Présence Francophone: Revue internationale de langue et de littérature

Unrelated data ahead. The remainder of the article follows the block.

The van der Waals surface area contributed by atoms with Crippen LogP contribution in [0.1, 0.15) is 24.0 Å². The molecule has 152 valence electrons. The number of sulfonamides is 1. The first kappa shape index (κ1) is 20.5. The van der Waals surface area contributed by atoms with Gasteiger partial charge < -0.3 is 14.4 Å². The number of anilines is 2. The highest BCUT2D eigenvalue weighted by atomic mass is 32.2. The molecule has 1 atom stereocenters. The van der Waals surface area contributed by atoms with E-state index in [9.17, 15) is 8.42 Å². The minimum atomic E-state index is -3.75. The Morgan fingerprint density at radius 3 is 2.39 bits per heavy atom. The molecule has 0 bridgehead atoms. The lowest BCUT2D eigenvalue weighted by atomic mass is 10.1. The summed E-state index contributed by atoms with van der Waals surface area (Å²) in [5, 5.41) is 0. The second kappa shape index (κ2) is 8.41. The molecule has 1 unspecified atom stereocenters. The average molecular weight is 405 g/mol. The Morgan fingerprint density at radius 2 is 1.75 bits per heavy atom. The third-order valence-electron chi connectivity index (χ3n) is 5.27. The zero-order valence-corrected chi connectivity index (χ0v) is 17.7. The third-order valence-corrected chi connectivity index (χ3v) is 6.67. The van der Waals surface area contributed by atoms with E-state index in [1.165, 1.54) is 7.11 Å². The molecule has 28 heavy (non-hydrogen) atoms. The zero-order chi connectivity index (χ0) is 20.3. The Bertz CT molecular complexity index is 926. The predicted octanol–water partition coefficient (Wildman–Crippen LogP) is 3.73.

Critical evaluations of African cinema have tended in the past to confi ne the analysis of this corpus to its content. In books and articles published earlier, the colonial and postcolonial history of the continent abound, social dramas are explained at length, thefts at all levels, cultural mystifi cation, corruption as well as violence are amply described. The insights of such an approach notwithstanding, the aesthetic sources of African cinema are not limited to the rural and the traditional. Through a comparison of Vittorio De Sica Bicycle Thief and Sembène’s Borom Sarret, this paper argues that african cinema inserted itself in the fold of World cinema from as early as 1963.



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